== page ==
The New Orleans District of the Corps of Engineers has initiated a study that would change the ratio of Mississippi water and sediment that could be diverted to the Atchafalaya River, which is the only functioning distributary of the Mississippi, that is a river that carries water from the big river to the Gulf of Mexico, particularly come floodtime.
Several months ago I wrote a history of the Old River Control Structure and the Flood of 1973 and about the need for Atchafalaya water and sediment for rebuilding wetlands in the Terrebonne Basin. Len Bahr at lacoastpost explains the role of the Atchafalaya in Corps’ thinking and in the future of Louisiana’s wetlands far better than I can
When Europeans settled Louisiana the Mississippi had several distributaries: Bayou Lafourche, Bayou Plaquemine, Bayou Manchac, and the Atchafalaya. As people settled along the bayous, we closed the distributaries at their heads to prevent flooding the new communities. Not long ago I wrote about efforts to divert freshwater and sediment along Bayou Lafourche to wetlands in the Barataria and Terrebonne Basins south of Donaldsonvile.
When the Corps of Engineers ran the Mississippi River levees clear to Venice, the engineers left the Atchafalaya open to carry of Mississippi floodwater and protect New Orleans from flooding. They turned the Atchafalaya into a floodway and bracketed the river between between levees between levees set seventeen miles apart.
By the 1950s it became clear that the Mississippi had become too long and too flat and was going to do its river thing: divert to the Atchafalaya and leave Baton Rouge high and dry without a deep draft Mississippi to service their ports, because the Mississippi south of the Atchafalaya would fill with silt.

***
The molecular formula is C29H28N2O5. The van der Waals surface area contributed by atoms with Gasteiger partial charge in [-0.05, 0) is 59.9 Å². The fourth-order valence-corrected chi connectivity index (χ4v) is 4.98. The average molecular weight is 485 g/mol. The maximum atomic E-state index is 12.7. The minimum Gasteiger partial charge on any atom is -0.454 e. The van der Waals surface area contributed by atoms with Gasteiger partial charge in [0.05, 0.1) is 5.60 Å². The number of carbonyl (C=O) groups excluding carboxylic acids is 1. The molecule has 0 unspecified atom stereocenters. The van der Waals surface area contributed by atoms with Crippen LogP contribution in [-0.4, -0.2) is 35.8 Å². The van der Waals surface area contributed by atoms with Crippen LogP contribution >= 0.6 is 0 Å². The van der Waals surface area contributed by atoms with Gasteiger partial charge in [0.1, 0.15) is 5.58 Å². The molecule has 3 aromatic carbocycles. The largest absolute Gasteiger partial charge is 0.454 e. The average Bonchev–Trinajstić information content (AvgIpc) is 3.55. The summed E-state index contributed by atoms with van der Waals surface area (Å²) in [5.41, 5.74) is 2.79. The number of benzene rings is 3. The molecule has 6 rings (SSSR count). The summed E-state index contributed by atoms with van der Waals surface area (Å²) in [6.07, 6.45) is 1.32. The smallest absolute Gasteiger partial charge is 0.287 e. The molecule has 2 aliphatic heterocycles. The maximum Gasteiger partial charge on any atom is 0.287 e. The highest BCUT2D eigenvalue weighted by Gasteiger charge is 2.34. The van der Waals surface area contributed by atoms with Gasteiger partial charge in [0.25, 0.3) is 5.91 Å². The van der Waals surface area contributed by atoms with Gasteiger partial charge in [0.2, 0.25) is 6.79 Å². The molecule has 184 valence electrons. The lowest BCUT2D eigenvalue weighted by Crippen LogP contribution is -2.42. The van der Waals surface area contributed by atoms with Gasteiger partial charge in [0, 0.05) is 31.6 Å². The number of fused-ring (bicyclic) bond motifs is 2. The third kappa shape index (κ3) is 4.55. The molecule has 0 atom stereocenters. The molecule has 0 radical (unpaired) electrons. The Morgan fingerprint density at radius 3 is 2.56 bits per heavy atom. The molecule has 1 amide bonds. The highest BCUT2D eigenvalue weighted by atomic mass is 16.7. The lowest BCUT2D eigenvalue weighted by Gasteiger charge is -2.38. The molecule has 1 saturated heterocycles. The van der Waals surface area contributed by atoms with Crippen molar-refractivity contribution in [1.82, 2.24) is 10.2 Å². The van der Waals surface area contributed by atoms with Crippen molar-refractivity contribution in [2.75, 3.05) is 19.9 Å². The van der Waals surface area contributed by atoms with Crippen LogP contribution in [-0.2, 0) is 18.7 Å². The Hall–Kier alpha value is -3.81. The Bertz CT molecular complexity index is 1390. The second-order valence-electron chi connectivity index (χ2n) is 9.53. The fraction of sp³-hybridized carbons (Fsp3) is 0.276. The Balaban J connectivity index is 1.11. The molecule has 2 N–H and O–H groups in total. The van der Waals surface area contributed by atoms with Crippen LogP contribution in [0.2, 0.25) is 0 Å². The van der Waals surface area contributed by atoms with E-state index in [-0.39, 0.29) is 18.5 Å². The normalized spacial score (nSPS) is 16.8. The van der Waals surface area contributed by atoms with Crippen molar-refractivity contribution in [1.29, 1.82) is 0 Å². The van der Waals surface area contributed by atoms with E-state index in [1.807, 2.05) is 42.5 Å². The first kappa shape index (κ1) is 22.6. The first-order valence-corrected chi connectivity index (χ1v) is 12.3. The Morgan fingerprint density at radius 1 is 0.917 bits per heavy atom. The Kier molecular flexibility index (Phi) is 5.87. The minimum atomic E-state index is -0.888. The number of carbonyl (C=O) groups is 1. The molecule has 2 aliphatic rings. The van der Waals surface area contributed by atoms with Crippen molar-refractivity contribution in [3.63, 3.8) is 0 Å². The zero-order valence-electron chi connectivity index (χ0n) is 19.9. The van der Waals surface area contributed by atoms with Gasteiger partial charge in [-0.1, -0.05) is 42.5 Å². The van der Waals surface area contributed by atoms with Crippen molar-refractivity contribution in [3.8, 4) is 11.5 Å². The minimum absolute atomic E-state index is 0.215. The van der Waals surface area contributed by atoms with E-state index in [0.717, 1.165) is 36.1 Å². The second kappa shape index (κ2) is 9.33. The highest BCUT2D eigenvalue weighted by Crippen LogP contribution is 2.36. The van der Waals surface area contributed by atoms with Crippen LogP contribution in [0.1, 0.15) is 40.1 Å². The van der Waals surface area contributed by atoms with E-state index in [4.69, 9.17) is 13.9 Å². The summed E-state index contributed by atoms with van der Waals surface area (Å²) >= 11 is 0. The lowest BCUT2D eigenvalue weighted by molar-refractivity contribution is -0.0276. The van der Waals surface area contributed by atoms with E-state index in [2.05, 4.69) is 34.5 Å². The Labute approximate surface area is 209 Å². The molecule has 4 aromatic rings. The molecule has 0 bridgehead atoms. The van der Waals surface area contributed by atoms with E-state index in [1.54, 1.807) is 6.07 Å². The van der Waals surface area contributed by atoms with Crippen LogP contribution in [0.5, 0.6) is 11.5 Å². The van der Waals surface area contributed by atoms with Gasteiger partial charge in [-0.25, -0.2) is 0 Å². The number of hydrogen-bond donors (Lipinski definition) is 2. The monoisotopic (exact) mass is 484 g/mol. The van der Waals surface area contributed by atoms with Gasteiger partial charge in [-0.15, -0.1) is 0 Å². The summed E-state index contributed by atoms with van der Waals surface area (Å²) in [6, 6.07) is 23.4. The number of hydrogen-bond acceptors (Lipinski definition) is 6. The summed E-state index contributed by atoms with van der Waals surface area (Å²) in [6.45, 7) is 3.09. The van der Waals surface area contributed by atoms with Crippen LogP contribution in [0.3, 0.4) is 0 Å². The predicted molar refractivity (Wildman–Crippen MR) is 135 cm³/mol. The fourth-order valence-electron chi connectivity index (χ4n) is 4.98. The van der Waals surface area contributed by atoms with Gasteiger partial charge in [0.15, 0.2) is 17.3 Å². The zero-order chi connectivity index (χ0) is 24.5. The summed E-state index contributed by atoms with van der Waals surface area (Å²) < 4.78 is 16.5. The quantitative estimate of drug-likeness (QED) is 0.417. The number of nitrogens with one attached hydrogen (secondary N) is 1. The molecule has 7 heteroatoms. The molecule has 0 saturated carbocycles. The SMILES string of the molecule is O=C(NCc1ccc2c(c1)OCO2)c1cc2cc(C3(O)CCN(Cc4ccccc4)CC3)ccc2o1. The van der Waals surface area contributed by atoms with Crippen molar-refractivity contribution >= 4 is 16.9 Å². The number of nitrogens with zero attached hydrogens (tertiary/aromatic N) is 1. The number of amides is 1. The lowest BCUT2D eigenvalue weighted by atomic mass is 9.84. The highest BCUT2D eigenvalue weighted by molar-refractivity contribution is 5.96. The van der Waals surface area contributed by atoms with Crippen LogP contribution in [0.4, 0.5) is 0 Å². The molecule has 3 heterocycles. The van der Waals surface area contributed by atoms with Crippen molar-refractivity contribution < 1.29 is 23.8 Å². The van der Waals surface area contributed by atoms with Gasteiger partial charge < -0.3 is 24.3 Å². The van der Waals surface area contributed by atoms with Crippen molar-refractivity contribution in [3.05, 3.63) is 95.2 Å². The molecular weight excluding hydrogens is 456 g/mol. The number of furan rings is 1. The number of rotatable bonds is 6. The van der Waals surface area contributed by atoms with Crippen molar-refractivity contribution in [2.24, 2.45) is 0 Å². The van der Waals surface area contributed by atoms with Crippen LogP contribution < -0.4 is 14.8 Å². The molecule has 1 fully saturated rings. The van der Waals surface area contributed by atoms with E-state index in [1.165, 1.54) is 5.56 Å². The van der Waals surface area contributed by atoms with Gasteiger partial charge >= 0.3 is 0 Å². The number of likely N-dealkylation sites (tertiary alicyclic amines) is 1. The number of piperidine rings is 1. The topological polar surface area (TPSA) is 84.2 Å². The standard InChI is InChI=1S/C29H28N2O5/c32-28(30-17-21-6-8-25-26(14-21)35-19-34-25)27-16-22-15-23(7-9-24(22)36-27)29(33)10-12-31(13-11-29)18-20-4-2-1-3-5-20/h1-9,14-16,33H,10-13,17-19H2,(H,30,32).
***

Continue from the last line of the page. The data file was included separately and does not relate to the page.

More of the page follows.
When the Corps built Old River Control in the 1950s it rationed 30% of the Mississippi to the Atchafalaya through the structure. That ratio has not change in 50 years, even though it has become clear in the last 50 years that Louisiana’s wetlands desperately needed the freshwater and sediment the Atchafalaya could carry to them.
The Atchafalaya, which is building land at its mouth, offers many possiblities for land building in other places. In 2006 the Lake Pontchartrain Basin Foundation and the Coalition to Restore Coastal Louisiana published the first issue of the Multiple Lines of Defense Strategy. In the assessment team’s response to the publication of Louisiana’s Comprehensive Master Plan for a Sustainable Coast, configured in the wake of Katrina and Rita, the scientists suggested diverting the Atchafalaya through East Protection Levee and Lake Palourde and into the fresh marshes of the Penchant Basin in the northwestern region of the Terrebonne Basin. They even upped the ante, suggesting that all of the Atchafalaya be diverted to the Terrebonne Basin. Check out page 23 in the pdf report.
Finally, Keith Magill published an editorial in Houma Today last sunday about the choices Louisiana faces in light of the LSU report on rising sea levels and sinking land across the coast. To get a feel for what we will lose if we lose the Louisiana coast, go to Bayou Woman, where Wendy Wilson Billot, details life along the bayous of the Terrebonne Basin.